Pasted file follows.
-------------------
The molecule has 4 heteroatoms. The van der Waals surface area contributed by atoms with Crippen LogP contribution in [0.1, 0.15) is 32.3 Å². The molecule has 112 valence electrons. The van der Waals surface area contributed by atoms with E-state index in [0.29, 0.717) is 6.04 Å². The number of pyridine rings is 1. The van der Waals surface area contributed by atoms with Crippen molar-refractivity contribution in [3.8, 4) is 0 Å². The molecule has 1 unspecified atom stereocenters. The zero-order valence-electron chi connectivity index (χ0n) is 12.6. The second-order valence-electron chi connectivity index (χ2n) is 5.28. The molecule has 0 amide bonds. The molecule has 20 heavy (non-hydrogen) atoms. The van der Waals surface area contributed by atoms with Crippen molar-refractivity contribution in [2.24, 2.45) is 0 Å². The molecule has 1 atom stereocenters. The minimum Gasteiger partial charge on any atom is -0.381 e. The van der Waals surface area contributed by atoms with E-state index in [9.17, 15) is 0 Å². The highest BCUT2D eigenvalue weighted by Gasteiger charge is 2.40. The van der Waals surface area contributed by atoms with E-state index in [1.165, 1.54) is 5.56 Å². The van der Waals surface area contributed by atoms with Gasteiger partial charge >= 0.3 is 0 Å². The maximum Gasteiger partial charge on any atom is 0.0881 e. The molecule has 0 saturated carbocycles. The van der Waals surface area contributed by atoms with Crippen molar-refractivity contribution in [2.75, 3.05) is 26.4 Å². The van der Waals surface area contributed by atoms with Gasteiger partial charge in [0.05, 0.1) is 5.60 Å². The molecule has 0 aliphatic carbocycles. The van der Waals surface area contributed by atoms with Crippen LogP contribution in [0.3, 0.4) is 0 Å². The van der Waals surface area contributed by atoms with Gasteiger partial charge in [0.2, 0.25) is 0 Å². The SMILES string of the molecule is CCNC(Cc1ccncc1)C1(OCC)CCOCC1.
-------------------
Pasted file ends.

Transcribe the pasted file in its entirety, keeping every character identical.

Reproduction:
The molecule has 4 heteroatoms. The van der Waals surface area contributed by atoms with Crippen LogP contribution in [0.1, 0.15) is 32.3 Å². The molecule has 112 valence electrons. The van der Waals surface area contributed by atoms with E-state index in [0.29, 0.717) is 6.04 Å². The number of pyridine rings is 1. The van der Waals surface area contributed by atoms with Crippen molar-refractivity contribution in [3.8, 4) is 0 Å². The molecule has 1 unspecified atom stereocenters. The zero-order valence-electron chi connectivity index (χ0n) is 12.6. The second-order valence-electron chi connectivity index (χ2n) is 5.28. The molecule has 0 amide bonds. The molecule has 20 heavy (non-hydrogen) atoms. The van der Waals surface area contributed by atoms with Crippen molar-refractivity contribution in [2.24, 2.45) is 0 Å². The molecule has 1 atom stereocenters. The minimum Gasteiger partial charge on any atom is -0.381 e. The van der Waals surface area contributed by atoms with E-state index in [9.17, 15) is 0 Å². The highest BCUT2D eigenvalue weighted by Gasteiger charge is 2.40. The van der Waals surface area contributed by atoms with E-state index in [1.165, 1.54) is 5.56 Å². The van der Waals surface area contributed by atoms with Gasteiger partial charge >= 0.3 is 0 Å². The maximum Gasteiger partial charge on any atom is 0.0881 e. The molecule has 0 saturated carbocycles. The van der Waals surface area contributed by atoms with Crippen molar-refractivity contribution in [2.75, 3.05) is 26.4 Å². The van der Waals surface area contributed by atoms with Gasteiger partial charge in [0.05, 0.1) is 5.60 Å². The molecule has 0 aliphatic carbocycles. The van der Waals surface area contributed by atoms with Crippen LogP contribution in [0.3, 0.4) is 0 Å². The van der Waals surface area contributed by atoms with Gasteiger partial charge in [0.2, 0.25) is 0 Å². The SMILES string of the molecule is CCNC(Cc1ccncc1)C1(OCC)CCOCC1.